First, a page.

5. The government was scheduled to run out of money completely within a week give or take, within the confines of the law, provided the president didn't exert certain statutory powers (e.g. the $1T coin etc.). Clearly had the deal not been reached, the president would have been duty-bound to override congress' attempt at ending our democracy. Yeah, instantly removing the livelihood of tens of millions of people with no prior warning wouldn't have any bad effects at all. We should totally do that. *** Ayn Rand once called Objectivism, "a philosophy for living on Earth". I guess people are free to use it however they want, and some are perfectly happy using it as a mental exercise, or a puzzle, or a way to win meaningless arguments at cocktail parties. What a waste. OP
  6. Yes. The immediate halting of all federal operations would be catastrophic. I think that's pretty obvious to anybody who has thought the matter through. The two issues are unrelated. They were apparently advocating an enormous and sudden change in fiscal spending, and a temporary all-out halt. Beyond that I have no idea what was going through their heads, if anything. For what it's worth, interest on the debt amounts to 6% of the budget, so defaulting wouldn't really help much. OP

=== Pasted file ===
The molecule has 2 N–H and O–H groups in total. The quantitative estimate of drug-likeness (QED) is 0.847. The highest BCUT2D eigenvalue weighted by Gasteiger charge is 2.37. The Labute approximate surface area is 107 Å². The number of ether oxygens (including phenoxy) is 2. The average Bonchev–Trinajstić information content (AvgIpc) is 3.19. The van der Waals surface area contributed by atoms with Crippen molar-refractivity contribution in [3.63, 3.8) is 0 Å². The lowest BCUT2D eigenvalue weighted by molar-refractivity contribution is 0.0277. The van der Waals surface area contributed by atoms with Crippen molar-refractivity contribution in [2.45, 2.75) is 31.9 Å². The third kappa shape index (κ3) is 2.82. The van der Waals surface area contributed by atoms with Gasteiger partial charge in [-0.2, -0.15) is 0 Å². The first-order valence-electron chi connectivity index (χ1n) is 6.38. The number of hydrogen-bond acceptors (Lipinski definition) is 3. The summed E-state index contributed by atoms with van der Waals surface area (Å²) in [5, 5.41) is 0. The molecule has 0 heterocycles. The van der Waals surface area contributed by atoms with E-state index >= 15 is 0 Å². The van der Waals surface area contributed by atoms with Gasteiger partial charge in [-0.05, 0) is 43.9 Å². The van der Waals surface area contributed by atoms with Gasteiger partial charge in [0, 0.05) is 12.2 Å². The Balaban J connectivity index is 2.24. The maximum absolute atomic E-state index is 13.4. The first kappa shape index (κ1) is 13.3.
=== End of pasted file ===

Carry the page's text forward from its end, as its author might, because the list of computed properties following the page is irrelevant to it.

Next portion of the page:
7. The debt ceiling fiasco. Regardless of one's view of the principles involved, blowing up the country is never necessary or justified, and it underscores the t-party's status of a bunch of idiots who don't understand anything more complicated than 3rd grade math. Insofar as these morons occupy the concept of liberty in the population's minds, the long term cause is damaged. While it's true that other sorts of revolutions operated without regard to human life and suffering, they only did so because they were actually being true to their ultimate principles. You might as well being talking astrophysics to the average t-party member though. The correct first principles to operate from would have us implement a peaceful and fair move to a free society, not trade-off Armageddon and/or wide-spread inequity and displacement for a slightly faster transition. No not at all. You are free to make a choice between a contract that is protected by the government and one that is not. Insofar as you benefit from this sort if service, you should pay for it. OP